Here’s my column from last week’s Leader. It forms part of the paper’s comprehensive pre-match coverage every Friday, featuring interviews, an in-depth look at the opposition and lots of statistical analysis. All content in the column (c) www.leaderlive.co.uk.
It seems that being a footballer with the surname Rooney is enough in itself to attract criticism. Well, I think it’s about time for a little Rooney Love, because our Rooney is doing rather well for us, thank you very much.
Assuming he doesn’t suffer a first injury of the season, John Rooney will make his 200th career appearance next weekend, and this season must have been the most tumultuous of his career, even allowing for the fact that his varied experiences range from the National League to the MLS, alongside Thierry Henry at New York Red Bulls.
You can often get the measure of a player by the way he responds to pressure, and situations don’t come much more pressurised than running the gauntlet of the Chester fans who once idolised him. Rooney’s heroics from a left-sided midfield position in the final games of last season, scoring 5 goals in 6 matches, kept Chester clear of the drop and, as their manager Jon McCarthy acknowledges, earned him the job on a permanent basis.
He stepped up to the plate last season on the big occasion, scoring a superb free kick past us, and last week he repaid the abuse he was getting from his former acolytes by putting us ahead and then earning a yellow card for celebrating like a maniac! Here is a man who is not frightened of the big occasion, I suspect.
Indeed, he put in his best performance for us last Saturday, but it was merely a continuation of the form he’s been showing since the transfer window opened. Dean Keates’ introduction of experienced, intelligent players has helped Rooney immeasurably. The strain has been removed from his shoulders, he has players with enough nous to see what he is doing and either reward his movement or make runs which he can pick out.
There are plenty of reasons for Rooney’s previous inconsistency. He’s been shifted around from one position to another, an inevitable consequence of Gary Mills’ constant tactical churn, and then Dean Keates’ necessary reshuffling of an inadequate squad as he sought to breathe life into it before the window opened.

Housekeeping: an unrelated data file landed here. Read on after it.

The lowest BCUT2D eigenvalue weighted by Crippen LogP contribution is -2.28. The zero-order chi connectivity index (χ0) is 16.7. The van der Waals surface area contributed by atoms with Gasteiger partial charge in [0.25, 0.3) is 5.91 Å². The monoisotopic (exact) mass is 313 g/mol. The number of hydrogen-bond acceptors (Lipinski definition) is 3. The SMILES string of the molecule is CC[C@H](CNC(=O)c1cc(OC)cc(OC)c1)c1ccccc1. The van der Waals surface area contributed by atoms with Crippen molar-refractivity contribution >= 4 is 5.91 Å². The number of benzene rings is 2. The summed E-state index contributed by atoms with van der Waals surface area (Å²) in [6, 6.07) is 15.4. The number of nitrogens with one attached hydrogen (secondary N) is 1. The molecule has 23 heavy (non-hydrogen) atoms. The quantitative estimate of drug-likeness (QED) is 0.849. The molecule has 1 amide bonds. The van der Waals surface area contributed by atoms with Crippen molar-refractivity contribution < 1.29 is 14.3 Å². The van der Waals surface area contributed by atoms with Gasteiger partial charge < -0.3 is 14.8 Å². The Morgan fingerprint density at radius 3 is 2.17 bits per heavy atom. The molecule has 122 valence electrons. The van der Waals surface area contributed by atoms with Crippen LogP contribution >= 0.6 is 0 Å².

Once it did, and Keates was able to make a series of judicious recruitments, things have looked more settled, both tactically and in terms of the quality on the pitch. Rooney no longer finds himself playing in a range of positions between defence and attack, and has settled into playing a crucial role on the side of the midfield diamond.
The Chester media team last week told me they were impressed by the clear sense that Rooney had been given a clear role in the side, having felt he tended to wander around with a lack of positional clarity when he was playing over the border. The compliment was astute, and reflects well on both player and manager.
Rooney may have had an erratic campaign, but even when he wasn’t hitting the heights he has been getting results more than any other player. He is our top scorer and his six assists are twice as much as our next best creator. Michael Proctor is the last player to have scored a higher proportion of Wrexham’s goals in a season, nine years ago.
Rooney’s eight goals also represent a natural progression in his career. His last two seasons were the most prolific of his career, with eleven and ten goals respectively. Thus far they are the only times he’s got to double figures in a campaign, but he ought to match the feat this season, and it’s encouraging to see him develop a level of consistency in this aspect of his game.
Let’s not forget that, despite his breadth of experience, he only turned 26 last December (on my Dad’s birthday, which shows an admirable commitment to paying respect to our longest-standing fans!) Rooney is still developing, and should be approaching his peak years. A goal scoring, creative midfielder is gold dust at any level, and it would seem that Rooney is maturing into exactly that. When Dean Keates looks to piece together his squad for next season, he’ll surely be at the heart of his plans, which is not something I necessarily would have thought a couple of months ago. Both men deserve a lot of credit for that.
Rooney scored the only goal at Borehamwood earlier this season in what would turn out to be Gary Mills’ last victory as Wrexham manager. He could therefore become our highest scorer in this fixture tomorrow, as we look to build on an uncannily regular pattern of results against The Wood.
We’ve played them three times, and each game has ended in a 1-0 victory. Last season Connor Jennings got the sole goal in both matches, striking from the penalty spot last March to give us a second half winner as we finally broke down the visitors’ stubborn defence. Perhaps his brother James might fancy maintaining the family tradition by hitting the winner to open his Wrexham account?